Searching and browsing By: free text investigator topic dates of fieldwork and period covered publications arising date data released
Some recent datasets Grandparents and Teen Grandchildren: Exploring Intergenerational Relationships, 2003-2004 A Cross-Generational Investigation of the Making of Heterosexual Relationships, 1912-2003 Classroom Assistants in Primary Schools: Employment and Deployment, 1999-2001 Penal Communication, 2001-2002 Families, Social Mobility and Ageing, an Intergenerational Approach, 1900-1988 (100 Families) Homework and its Contributions to Learning, 1999-2001 Gender Divisions and Gentrification, 1960-1992 Meeting Basic Needs? Exploring the Survival Strategies of Forced Migrants, 2004
Supporting access: paper NSPSCA exists to preserve the (original) material –access and use has to follow preservation –conform to licences and any access conditions access to such archives requires –material in good order and well maintained –catalogue records –hand list/metadata –suitable offices to view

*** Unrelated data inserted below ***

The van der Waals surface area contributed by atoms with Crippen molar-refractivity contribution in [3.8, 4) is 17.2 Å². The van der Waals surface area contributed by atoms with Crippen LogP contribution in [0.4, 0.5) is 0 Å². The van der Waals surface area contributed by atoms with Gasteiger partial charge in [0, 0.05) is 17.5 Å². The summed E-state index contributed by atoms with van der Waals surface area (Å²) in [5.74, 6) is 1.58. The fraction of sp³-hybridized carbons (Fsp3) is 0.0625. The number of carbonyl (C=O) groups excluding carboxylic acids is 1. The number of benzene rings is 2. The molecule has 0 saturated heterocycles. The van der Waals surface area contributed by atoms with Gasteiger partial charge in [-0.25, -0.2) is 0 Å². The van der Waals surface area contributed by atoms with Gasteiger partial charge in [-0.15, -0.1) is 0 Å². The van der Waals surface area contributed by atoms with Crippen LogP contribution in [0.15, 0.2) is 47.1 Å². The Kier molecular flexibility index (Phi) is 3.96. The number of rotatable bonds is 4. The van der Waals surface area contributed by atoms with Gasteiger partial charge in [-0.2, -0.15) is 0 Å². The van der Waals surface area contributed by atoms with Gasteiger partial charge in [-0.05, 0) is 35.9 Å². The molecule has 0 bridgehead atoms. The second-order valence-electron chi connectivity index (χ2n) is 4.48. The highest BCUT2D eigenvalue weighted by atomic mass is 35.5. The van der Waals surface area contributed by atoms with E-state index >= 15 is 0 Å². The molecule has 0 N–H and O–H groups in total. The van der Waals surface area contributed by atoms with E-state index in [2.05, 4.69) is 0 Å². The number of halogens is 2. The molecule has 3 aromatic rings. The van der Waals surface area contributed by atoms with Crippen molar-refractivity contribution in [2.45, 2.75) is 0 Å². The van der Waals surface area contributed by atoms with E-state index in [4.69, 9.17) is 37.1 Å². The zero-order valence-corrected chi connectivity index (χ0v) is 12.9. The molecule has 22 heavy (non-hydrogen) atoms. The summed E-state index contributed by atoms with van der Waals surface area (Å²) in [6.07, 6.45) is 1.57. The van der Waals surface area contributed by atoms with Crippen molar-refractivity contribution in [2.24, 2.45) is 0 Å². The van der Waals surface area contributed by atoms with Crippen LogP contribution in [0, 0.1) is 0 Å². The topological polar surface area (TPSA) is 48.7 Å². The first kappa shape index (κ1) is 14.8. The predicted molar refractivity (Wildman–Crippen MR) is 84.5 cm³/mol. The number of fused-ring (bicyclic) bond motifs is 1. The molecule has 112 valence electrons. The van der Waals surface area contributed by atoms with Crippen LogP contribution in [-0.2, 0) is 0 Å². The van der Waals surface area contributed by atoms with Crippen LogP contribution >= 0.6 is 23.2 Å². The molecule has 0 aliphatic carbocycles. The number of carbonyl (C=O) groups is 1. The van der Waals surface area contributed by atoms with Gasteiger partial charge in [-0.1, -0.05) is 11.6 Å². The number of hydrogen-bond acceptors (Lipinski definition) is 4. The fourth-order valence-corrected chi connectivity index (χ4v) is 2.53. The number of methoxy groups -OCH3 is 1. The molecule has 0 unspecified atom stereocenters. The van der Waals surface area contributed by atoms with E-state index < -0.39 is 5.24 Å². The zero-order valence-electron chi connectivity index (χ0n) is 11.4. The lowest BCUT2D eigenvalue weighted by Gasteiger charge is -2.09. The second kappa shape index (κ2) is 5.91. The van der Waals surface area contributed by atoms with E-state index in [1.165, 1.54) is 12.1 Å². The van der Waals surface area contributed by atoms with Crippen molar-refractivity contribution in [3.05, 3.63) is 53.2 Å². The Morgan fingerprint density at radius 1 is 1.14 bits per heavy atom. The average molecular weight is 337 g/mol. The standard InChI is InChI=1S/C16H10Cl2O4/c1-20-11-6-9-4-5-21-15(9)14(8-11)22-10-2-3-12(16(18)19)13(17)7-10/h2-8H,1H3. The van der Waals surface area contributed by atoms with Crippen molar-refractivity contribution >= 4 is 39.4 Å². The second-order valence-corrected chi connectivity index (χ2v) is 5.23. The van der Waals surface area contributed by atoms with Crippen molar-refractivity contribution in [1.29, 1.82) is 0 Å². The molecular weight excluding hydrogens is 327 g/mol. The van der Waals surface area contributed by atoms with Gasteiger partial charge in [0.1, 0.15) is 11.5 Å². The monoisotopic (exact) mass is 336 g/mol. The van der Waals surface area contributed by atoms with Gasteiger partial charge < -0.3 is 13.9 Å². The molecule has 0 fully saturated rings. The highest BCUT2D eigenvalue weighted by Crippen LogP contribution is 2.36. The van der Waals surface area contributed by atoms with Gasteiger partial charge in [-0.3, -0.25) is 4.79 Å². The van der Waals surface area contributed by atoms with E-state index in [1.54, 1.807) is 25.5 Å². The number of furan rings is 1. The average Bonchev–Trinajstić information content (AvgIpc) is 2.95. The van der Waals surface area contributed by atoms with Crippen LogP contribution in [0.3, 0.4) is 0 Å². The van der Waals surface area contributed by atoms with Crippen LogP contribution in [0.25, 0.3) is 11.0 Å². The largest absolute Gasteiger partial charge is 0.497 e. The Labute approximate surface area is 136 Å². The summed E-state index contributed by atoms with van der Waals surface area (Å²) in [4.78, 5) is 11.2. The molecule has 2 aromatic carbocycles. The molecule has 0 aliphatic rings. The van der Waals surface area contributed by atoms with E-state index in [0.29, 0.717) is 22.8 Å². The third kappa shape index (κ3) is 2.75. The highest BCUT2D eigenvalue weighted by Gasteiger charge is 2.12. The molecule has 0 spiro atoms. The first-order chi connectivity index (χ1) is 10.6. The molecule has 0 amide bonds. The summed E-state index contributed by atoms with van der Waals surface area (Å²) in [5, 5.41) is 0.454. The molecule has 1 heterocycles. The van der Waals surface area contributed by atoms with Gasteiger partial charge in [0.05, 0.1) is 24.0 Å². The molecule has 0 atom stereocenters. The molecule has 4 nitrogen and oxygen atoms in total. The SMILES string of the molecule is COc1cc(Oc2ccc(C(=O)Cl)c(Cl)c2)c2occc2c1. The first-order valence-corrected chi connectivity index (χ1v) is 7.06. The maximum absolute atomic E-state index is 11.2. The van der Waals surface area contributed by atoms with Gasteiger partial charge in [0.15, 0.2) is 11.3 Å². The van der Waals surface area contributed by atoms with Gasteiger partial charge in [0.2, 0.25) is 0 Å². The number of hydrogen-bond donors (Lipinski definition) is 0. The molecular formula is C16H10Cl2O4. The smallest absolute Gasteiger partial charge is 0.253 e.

Supporting access: digital digital archives preserve originals –supply copies –conform to licences and any access conditions access to such archives requires: –material in good order (processed) –searchable catalogue records –user guides and related documentation –online access systems
Enhanced access more recent data born digital –accessible to larger audience –more easily searchable –potential for use of CAQDAS software web download service – UKDA ESDS Qualidata – Online data browsing system
Re-using data Archived qualitative data are a rich and unique, yet too often unexploited, source of research material. They offer information that can be re-analysed, reworked, and compared with contemporary data. In time, too, archived research materials can prove to be a significant part of our cultural heritage and become resources for historical as well as contemporary research. What then are the methodological, ethical and theoretical considerations relating to the secondary analysis of qualitative data?